Ant & Dec: The secret of their success
The nation's favourite TV duo Ant and Dec were given the royal seal of approval today when they were awarded OBEs for services to broadcasting and entertainment by the Prince of Wales at Buckingham Palace.
Earlier this week they scooped three prizes at the National Television Awards, including best TV presenter for the 16th year in a row.
But why do we love these cheeky chums so much? What's the secret behind the unstoppable rise of these side-splitting sidekicks?
TV producer Conor McAnally witnessed the transformation of Ant and Dec from success-hungry teenagers to grown-up lovable comrades. He saw instant potential in the two when they took on their first proper presenting gig on The Ant & Dec Show in 1995 on CBBC.
"As a producer, you're looking for that spark in a new presenter," says McAnally. "Someone who can reach through the camera and grab an audience. Presenting skills, technical skills, hitting your marks, all that sort of stuff is less important in the initial stages because all that can be trained.
"But with Ant and Dec there was a symbiosis. They were each other's genuine best friend. They each thought the other was the funniest guy in the world. They wanted to hang out all the time, even off camera. You can't fake that.
"These guys could dance, they could sing, they could act, and they could talk to the camera like it was their best friend."
On screen camaraderie
It's Ant and Dec's uncanny knack for talking directly to their audience that lies behind their genius. To many, it feels like watching friends rather than frontmen.
Thick Geordie accents have helped to forge this bond with viewers - in a 2010 survey by call centre managers Sitel, Geordie was found to be the UK's friendliest dialect.
"They seem so natural and so off the cuff, but most people don't know that is because they work very, very hard," McAnally continues. "Their early training as actors meant they really studied their scripts.
"Beyond that, they really go down in to the essence of the show. What's it about? What's their role in it? What are they bringing to the audience? They're both great students of entertainment television."
Behind the seemingly effortless on screen camaraderie lies an unparalleled understanding of TV expertise, believes McAnally.
"They're both really canny business guys. They understand their value. They understand the business end of television and rights and royalties and the value of the shows they've done. They're sometimes very tough negotiators."
While Ant and Dec have mastered being front of the camera, they also perfected the art of being behind it.
Over the years the pals struck numerous lucrative TV rights deals through their production companies Gallowgate, which they sold in 2012, and Mitre, launched in 2013.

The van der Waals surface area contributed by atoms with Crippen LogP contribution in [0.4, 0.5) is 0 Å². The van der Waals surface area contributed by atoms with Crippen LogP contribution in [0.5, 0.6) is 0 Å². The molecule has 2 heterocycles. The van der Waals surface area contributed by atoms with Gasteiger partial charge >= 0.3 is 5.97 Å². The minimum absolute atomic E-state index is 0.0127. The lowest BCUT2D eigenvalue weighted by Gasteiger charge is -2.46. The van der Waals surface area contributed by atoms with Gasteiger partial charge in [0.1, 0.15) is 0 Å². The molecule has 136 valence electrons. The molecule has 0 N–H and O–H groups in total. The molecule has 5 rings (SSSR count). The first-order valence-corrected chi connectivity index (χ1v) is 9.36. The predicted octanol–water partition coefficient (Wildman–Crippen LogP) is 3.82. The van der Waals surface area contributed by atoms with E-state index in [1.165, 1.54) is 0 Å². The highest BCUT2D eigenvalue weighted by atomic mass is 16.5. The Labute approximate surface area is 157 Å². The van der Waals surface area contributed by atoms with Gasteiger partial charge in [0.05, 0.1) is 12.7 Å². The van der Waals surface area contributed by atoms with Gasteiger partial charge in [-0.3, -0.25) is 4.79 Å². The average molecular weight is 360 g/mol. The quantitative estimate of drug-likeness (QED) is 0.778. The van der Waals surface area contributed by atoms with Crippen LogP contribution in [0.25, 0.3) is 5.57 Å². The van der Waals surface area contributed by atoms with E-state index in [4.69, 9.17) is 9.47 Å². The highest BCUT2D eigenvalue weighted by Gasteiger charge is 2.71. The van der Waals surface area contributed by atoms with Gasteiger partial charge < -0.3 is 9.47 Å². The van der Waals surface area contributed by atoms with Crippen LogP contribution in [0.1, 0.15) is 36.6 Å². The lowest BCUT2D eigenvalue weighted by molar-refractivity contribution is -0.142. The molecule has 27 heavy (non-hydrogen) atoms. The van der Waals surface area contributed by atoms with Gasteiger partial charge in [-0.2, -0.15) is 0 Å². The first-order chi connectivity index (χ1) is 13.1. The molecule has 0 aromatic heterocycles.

As rights holders for many of their productions, in 2015 they pocketed a reported £1m per episode to license Saturday Night Takeaway to US networks.
The series bombed across the pond - perhaps because its host Neil Patrick Harris couldn't recreate the Geordie duo's mischievous magic - but it didn't stop them netting a cool £15m by the time the series was axed, contributing to their total net worth of around £62m.
Leave 'em wanting more
It's this TV prowess which has prevented Ant and Dec from becoming over saturated, despite having touched almost every audience demographic.
Today, their three biggest shows - I'm a Celebrity Get Me Out Of Here!, Saturday Night Takeaway and Britain's Got Talent - each run for short bursts at a time, with gaps in between long enough to leave audiences wanting more.
Perhaps Ant and Dec's biggest appeal is that they seem at home on screen. We've watched them grow up and adapt to the challenges of 21st Century television.
"As people they became more and more confident and comfortable with being Ant and Dec," says McAnally. "When I started working with them on The Ant & Dec Show, they had been PJ and Duncan.
"It was a transition period when they went from playing characters on television to playing themselves, but they tackled that head on. Each new show brought new challenges and new opportunities to expand what they could do on screen."
Not every challenge resulted in new opportunities of course, but the pair have taken each bump on the road to stardom with grace and humility.
Most notably, their 2008 attempt to bring gameshow Wanna Bet? to US audiences was branded "unintelligible" by critics. It was cancelled after six episodes due to issues with viewers being unable to understand the duo's Geordie accents as well as the dull format.
After The Ant & Dec Show, McAnally went on to produce five more shows with the pair - Ant & Dec Unzipped, Slap Bang, Friends Like These, CD:UK and SMTV. But it wasn't always plain sailing.
"There were moments where I wondered whether they would stick together. It happens a lot with duos, because working together over extended periods of time inevitably leads to conflict.
"They both had slightly different ambitions, but they both understood that their friendship was bigger than anything, and that working on their own wasn't as fun. It was a case of one plus one makes four, not two."
In November, the Geordie duo signed a new deal with ITV rumoured to be worth £40m which will see them stay exclusively with the channel for another three years. So there's no chance of them slipping off our TV screens any time soon.
McAnally concludes: "There might be better presenters out there in a technical sense, but they absolutely deserve every single award they get, because no one else has ever gotten in to the hearts of the UK population like Ant and Dec."